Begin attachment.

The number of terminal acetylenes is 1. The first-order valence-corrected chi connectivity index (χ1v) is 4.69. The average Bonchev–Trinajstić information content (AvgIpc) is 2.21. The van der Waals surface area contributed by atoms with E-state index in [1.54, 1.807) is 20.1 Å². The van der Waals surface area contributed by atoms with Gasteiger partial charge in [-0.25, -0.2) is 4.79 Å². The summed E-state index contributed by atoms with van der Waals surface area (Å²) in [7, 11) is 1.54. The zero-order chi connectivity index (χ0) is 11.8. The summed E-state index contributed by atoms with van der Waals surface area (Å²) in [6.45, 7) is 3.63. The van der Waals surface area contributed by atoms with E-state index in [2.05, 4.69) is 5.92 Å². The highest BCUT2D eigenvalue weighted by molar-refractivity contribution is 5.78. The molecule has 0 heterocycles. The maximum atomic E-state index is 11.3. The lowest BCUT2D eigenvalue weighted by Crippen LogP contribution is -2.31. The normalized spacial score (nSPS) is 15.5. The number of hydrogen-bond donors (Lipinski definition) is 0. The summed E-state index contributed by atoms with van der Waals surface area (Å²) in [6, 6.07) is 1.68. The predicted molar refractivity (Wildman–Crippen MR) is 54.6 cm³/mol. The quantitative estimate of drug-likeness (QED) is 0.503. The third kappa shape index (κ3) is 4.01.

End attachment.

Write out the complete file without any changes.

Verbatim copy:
The number of terminal acetylenes is 1. The first-order valence-corrected chi connectivity index (χ1v) is 4.69. The average Bonchev–Trinajstić information content (AvgIpc) is 2.21. The van der Waals surface area contributed by atoms with E-state index in [1.54, 1.807) is 20.1 Å². The van der Waals surface area contributed by atoms with Gasteiger partial charge in [-0.25, -0.2) is 4.79 Å². The summed E-state index contributed by atoms with van der Waals surface area (Å²) in [7, 11) is 1.54. The zero-order chi connectivity index (χ0) is 11.8. The summed E-state index contributed by atoms with van der Waals surface area (Å²) in [6.45, 7) is 3.63. The van der Waals surface area contributed by atoms with E-state index in [2.05, 4.69) is 5.92 Å². The highest BCUT2D eigenvalue weighted by molar-refractivity contribution is 5.78. The molecule has 0 heterocycles. The maximum atomic E-state index is 11.3. The lowest BCUT2D eigenvalue weighted by Crippen LogP contribution is -2.31. The normalized spacial score (nSPS) is 15.5. The number of hydrogen-bond donors (Lipinski definition) is 0. The summed E-state index contributed by atoms with van der Waals surface area (Å²) in [6, 6.07) is 1.68. The predicted molar refractivity (Wildman–Crippen MR) is 54.6 cm³/mol. The quantitative estimate of drug-likeness (QED) is 0.503. The third kappa shape index (κ3) is 4.01.